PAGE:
In the era of conversational commerce, user experience experts are becoming completely absorbed by one thing: They love talking about how to talk.
We are learning the art of conversation at a whole new level — not only how to talk to clients, but also how to make the conversation meaningful. We want the conversation experience to be empowering and within the correct social and global context. We don’t want to speak in tongues; we want the conversation to roll off the tongue, to be authentic.
In the UX field, we are researching, creating customer journeys, prototyping, and experimenting. We use the design thinking process to try to get to the core of a customer problem or need, to find a solution to customer communication that is not only elegant and frictionless, but also pleasant, natural, and worthy of trust.
Teaching machines how to learn to communicate with us is no longer just science fiction.
“Alexa, open the pod-bay doors.” If you say this, Alexa will answer, “I’m sorry, Damien, I’m afraid I can’t do this; I’m not Hal and we’re not in space!”
By combining voice recognition technology and artificial intelligence, we are seeing that we can get there, that meaningful conversation between machines and humans are beginning to happen, but along the way, we are discovering new challenges that we never thought we would encounter.
These are the conversational interface challenges we continue to experience and work on:
1. The technology still needs improvement
Language is complex. While we are way more advanced than ever, there are still limitations on what we can do to make machines understand our languages. Large companies such as Google, Facebook, and Amazon are investing a lot in research, and in the developer community, to improve AI. Collaborative development will get us there.
2. We must examine the context of usage
The line between public and private spaces has become skewed. Do customers want to interact with a bank machine using their voice? What about privacy? Is the robot, always listening for a command, capable of hearing things it should not hear? It’s not yet natural, in our public spaces, to speak to a computer, and not everyone is comfortable with it. It cannot be forced; we have been typing for a long time to communicate with others. Are people comfortable with AI and voice interfaces that are always listening? Are those agents recording? Are they connected to the cloud?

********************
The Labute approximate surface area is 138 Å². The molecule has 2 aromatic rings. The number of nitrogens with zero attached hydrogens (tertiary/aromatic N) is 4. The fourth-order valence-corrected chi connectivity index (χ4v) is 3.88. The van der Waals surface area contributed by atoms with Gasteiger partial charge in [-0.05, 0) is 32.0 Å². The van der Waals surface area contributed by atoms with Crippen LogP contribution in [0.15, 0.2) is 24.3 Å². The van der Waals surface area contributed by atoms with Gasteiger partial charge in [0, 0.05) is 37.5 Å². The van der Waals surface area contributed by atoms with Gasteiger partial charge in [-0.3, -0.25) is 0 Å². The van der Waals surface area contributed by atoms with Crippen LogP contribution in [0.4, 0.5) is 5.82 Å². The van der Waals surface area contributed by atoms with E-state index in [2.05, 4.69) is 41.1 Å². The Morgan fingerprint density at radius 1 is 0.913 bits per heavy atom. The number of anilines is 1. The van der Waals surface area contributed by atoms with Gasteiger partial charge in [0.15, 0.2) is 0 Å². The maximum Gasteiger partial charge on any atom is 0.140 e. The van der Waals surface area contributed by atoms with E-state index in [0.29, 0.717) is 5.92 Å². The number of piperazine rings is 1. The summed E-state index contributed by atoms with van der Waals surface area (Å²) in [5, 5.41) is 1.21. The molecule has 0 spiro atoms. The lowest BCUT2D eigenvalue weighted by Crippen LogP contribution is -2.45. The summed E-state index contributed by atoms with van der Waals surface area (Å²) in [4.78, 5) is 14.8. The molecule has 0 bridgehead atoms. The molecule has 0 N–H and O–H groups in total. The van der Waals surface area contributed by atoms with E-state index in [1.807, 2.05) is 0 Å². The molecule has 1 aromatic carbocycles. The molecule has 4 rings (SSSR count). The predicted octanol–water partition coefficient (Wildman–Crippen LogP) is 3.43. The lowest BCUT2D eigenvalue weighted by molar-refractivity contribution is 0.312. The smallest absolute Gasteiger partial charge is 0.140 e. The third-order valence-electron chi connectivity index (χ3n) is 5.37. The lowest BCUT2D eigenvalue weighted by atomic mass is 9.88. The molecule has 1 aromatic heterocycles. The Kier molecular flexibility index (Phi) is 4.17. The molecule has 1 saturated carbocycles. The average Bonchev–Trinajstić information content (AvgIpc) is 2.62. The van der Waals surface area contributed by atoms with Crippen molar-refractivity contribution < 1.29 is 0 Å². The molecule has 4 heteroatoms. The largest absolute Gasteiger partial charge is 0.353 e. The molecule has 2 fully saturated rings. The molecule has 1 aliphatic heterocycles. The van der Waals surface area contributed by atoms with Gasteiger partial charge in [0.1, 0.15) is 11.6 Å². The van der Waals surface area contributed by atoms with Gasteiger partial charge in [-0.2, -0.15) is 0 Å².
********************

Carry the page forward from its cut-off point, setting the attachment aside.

3. Is a voice interface appropriate?
Just because it’s new doesn’t mean we need it. While the technology is useful in many contexts, sometimes a graphical user interface would work better, or maybe both voice and graphics. With new options available to designers, design thinking is more important than ever. We really have to dig deep and figure out where the true conversation pain points are — to create solutions to real problems, instead of creating new problems.
4. Can robots encompass brand personality and build trust?
Trust of app is the same as trust of brand. As we embark on the journey with new technologies, we are bound to have errors — we’re not going to catch everything. Siri is a good example of a conversational interface that suffered from early adoption and lack of maturity in the technology. Often, Siri is slightly off the mark. In addition to misunderstandings, Siri can’t always follow a complex conversation. Even though you just asked her about a city, she can’t connect the dots when you ask her to find a coffee shop in the next sentence without you naming the city again. Accuracy and speed are needed for trust in machines to begin.
5. Multilingual challenges abound
Montreal, the Canadian city where I live, is a bilingual city, which presents a big challenge. Different accents, street names in another language, expressions that are unique to the environment — they often cannot be understood. Language is sophisticated, and it will take time for machines to learn the myriad variations of how we speak and the associated context.
My recommendation is to tread carefully as you prepare to have the conversation about conversation. Teaching machines to talk to humans is delicate business.
Eve Larichelière is a lead UX designer at Valtech, a global digital agency.